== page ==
Jewish lead of Mountain Plays Hair lets his star shine

“Hair” is coming to Marin County’s Mountain Play, but actor Jeff Wiesen has a big caveat for aging Bay Area hippies: Don’t expect to see the musical’s famous nude scene. This production of “Hair” has been cut.

“If you’ve ever been to the Mountain Play, you know there are thousands of kids,” says Wiesen. “It’s family time in the middle of the day. Maybe in 1969 it would have been OK for kids to see naked people. Today it’s not.”

Then, he adds with a laugh, “I was so upset.”

With his tie-dyed shirts and long beautiful hair, Wiesen could easily pass for a clothing-optional hippie circa 1967. But at 26, Weisen is a generation or two removed from the counterculture depicted in “Hair.”

He grew up in San Rafael attending Congregation Rodef Sholom, where he was bar mitzvahed. So to play the lead role of Berger, the trippy wild man who sings the title track, Wiesen had to research the social climate that gave rise to “Hair.”

“It was such a groundbreaking show when it came out,” says Wiesen. “It was so important culturally and politically, and it’s very poignant right now. In conversations with the case we talk about war and imperialism, topics very much mirrored today.”

Even though he was born years after the show premiered, Wiesen knows “Hair” well. He appeared in a previous production 10 years ago when he was still a high school student. What does he remember best about that experience?

“It was exhausting,” he says. “It’s an incredibly frenetic play, a lot of fun, but I remember dripping sweat and vowing never to do it again. I don’t think I understood it back then. I didn’t have much of a historical perspective of the hippie movement. I do now.”

The musical did break theatrical ground when it premiered in 1967. “Hair” follows a band of merry pranksters called the Tribe through their New York adventures during the Vietnam War era. Sex, drugs and rock ‘n’ roll figure prominently, as does plenty of music. The show’s best-known songs include “Age of Aquarius,” “The Flesh Failures (Let the Sunshine In),” “Good Morning, Starshine” and the title song.

The Mountain Play version, coming 40 years after the original Summer of Love, includes those and plenty more. And some clever production designers did their hippie research, as the production opens with a real VW bus, complete with flower decals, driving right on stage. The doors open and clouds of smoke pour out, along with a few toasted members of the Tribe.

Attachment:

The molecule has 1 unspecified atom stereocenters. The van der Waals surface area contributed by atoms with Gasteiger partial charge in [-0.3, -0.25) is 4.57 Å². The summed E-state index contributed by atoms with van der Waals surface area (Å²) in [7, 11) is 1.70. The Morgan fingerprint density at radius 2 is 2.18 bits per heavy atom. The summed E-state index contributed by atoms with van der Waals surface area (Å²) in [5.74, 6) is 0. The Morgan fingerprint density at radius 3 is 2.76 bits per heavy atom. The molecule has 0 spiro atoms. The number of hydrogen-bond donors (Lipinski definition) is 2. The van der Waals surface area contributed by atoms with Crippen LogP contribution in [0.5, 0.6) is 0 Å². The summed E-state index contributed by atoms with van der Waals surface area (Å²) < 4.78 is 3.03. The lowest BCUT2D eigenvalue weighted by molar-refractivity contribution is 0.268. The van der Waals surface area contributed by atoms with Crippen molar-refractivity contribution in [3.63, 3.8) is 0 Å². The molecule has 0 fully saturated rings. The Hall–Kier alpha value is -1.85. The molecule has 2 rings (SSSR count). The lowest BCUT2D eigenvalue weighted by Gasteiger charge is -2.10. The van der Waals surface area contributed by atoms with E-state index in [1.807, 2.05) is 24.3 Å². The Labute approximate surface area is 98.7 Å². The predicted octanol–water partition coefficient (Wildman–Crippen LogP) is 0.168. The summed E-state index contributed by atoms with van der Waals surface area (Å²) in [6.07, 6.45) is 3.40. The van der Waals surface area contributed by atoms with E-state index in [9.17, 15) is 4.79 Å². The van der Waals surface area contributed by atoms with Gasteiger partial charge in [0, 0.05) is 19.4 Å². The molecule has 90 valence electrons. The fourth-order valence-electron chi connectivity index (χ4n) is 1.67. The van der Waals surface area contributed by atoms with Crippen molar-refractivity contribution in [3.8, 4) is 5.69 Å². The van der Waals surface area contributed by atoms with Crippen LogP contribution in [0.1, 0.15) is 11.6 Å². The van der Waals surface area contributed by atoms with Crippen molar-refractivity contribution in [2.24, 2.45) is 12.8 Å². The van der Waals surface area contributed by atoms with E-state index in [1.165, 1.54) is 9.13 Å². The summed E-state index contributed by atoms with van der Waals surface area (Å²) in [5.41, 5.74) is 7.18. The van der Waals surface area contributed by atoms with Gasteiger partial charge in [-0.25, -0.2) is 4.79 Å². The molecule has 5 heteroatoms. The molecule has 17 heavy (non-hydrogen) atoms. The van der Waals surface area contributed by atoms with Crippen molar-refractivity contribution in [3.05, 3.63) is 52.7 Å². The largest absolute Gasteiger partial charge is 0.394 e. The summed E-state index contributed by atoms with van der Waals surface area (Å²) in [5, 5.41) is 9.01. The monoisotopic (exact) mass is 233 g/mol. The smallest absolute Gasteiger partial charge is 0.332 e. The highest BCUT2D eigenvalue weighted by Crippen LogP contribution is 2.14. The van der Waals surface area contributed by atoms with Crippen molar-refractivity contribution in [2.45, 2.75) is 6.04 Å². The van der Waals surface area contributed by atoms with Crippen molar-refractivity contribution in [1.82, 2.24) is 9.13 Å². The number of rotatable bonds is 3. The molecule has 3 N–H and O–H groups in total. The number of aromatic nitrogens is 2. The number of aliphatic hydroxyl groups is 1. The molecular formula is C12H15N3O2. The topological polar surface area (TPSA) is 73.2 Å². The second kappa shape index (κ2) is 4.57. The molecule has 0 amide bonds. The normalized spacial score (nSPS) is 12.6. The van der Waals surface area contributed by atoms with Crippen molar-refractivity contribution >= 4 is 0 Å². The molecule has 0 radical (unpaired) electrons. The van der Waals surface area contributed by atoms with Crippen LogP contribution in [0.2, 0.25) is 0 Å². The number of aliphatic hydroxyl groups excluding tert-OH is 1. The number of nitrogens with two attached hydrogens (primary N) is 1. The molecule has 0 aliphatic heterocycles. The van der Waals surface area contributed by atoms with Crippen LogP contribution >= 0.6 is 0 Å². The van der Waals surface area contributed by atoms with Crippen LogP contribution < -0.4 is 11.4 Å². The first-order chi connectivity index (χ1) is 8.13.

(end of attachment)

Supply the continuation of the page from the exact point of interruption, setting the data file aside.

“Berger is this crazy freewheeling egotistical hippie,” says Wiesen. “He likes to do drugs, get tactile with the ladies, dance. He is impulse oriented. All actors are a little like Berger, so in that way, it’s a release for me. I’m not quite that way, but that’s the beauty of acting.”

Though “Hair” is by no stretch of the imagination a Jewish musical, Wiesen says show has already had an impact on his Jewish life.

“During the rehearsal process, I found my way to Birthright,” says Wiesen, referring to the program that provides free trips to Israel for Jews age 26 and under. “This is the last year I’m eligible, and I’m committed to a trip in June. I don’t think it’s a coincidence. The show is very spiritual, so getting in touch with that helped me find Birthright.”

After Israel, Wiesen will return to Los Angeles, where he’s been living since graduating from UCLA’s theater department. His mother was a pianist, exposing him to musical theater at an early age. In recent years, Weisen has been a regular performer at Malibu’s famed Theatricum Botanicum, as well as landing a few TV and film roles.

However, he won’t cut his hair any time soon. Gambling he might make the cast, Wiesen started growing it a year ago when he first heard the Mountain Play would be staging the musical. But after the final curtain falls, he moves on to a production of “Dracula,” which also calls for long hair.

“I was going to buzz-cut it,” he says, “but now … ”

“Hair” plays 1 p.m. Sundays, May 20-June 17, and Saturday, June 9, at the Mountain Play, Cushing Memorial Amphitheatre, Mt. Tamalpais State Park, Mill Valley. Tickets: $28-$32.50. Information: (415) 383-1100 or online at

Dan Pine

Dan Pine is a contributing editor at J. He was a longtime staff writer at J. and retired as news editor in 2020.